Original Date: 11/03/1996
Revision Date: 01/18/2007
Information : Multiple Thin Sheet Production
NASA Marshall Space Flight Center needed thin (0.05 to 0.08-inch) sheets for destructive testing to determine the dynamic fracture performance of space station wall panels. Requirements included manufacturing the sheets from aluminum 2219; withstanding hypervelocity impact of small space debris at speeds up to 11 kilometers per second (24,000 mph); and possessing a fracture toughness which could withstand crack propagation.
Typically, the material for a test sheet was taken from the center inch of a three-inch aluminum slab. To produce a 0.08-inch test sheet, the manufacturer started with a 3 x 48 x 72-inch slab and then removed 1.46 inches from the top and bottom by milling. This technique avoided the long grain structure found near the surface of the slab. However, the cost of material and labor made this method unacceptable. After unsuccessful attempts to locate a better method in industry, NASA approached Y-12.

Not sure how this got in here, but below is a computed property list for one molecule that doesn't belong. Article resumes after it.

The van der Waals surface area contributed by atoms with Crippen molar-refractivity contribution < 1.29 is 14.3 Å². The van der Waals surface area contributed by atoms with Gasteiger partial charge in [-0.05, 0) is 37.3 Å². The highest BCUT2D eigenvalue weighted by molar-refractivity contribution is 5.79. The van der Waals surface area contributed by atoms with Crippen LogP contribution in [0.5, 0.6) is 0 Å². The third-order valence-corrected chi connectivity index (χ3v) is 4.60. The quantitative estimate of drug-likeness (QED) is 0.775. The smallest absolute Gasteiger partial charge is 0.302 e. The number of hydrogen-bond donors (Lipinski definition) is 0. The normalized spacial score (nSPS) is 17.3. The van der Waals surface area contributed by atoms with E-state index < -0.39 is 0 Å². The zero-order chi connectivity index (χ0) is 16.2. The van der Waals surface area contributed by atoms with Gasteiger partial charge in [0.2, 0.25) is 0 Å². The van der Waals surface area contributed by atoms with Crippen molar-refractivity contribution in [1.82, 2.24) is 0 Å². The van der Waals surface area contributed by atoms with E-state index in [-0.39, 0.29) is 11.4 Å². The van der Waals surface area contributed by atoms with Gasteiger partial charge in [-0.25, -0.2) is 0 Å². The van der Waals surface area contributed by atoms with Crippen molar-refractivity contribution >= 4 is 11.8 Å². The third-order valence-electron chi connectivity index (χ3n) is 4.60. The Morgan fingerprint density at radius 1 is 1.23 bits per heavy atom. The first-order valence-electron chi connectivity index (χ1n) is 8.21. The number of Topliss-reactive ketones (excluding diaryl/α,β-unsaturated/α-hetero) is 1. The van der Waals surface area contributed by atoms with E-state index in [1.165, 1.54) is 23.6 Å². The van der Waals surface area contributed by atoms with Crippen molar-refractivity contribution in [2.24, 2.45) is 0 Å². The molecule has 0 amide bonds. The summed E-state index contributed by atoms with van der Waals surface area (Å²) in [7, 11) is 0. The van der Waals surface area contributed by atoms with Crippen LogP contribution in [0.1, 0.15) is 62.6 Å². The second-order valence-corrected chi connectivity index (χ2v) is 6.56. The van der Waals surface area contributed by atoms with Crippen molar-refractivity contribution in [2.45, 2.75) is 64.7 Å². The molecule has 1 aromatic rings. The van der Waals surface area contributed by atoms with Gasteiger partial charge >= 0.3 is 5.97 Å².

Starting with a 3 x 48 x 72-inch aluminum slab, Y-12 used a horizontal bandsaw (modified to cut metal) to slice six 0.2-inch thick sheets from the center, 1.5-inch section of the slab. Next, a rolling belt sander ground the sheets to the desired thickness. By using a grid technique with a custom-built, hand-held dial indicator, Y-12 verified the final thickness of the sheets against customer requirements.
The new procedure realized a significant savings in material and labor costs. Material costs decreased by six fold while labor costs were reduced by at least five fold. As an added benefit, sheets produced by sawing and belt sanding had lower residual stress in the material than those made by machining. Data achieved through strain gauge hole drilling methods (Figures 2-6 and 2-7) confirmed this attribute.
Figure 2-6. Residual Stress after Machining
Figure 2-7. Residual Stress after Sawing and Milling
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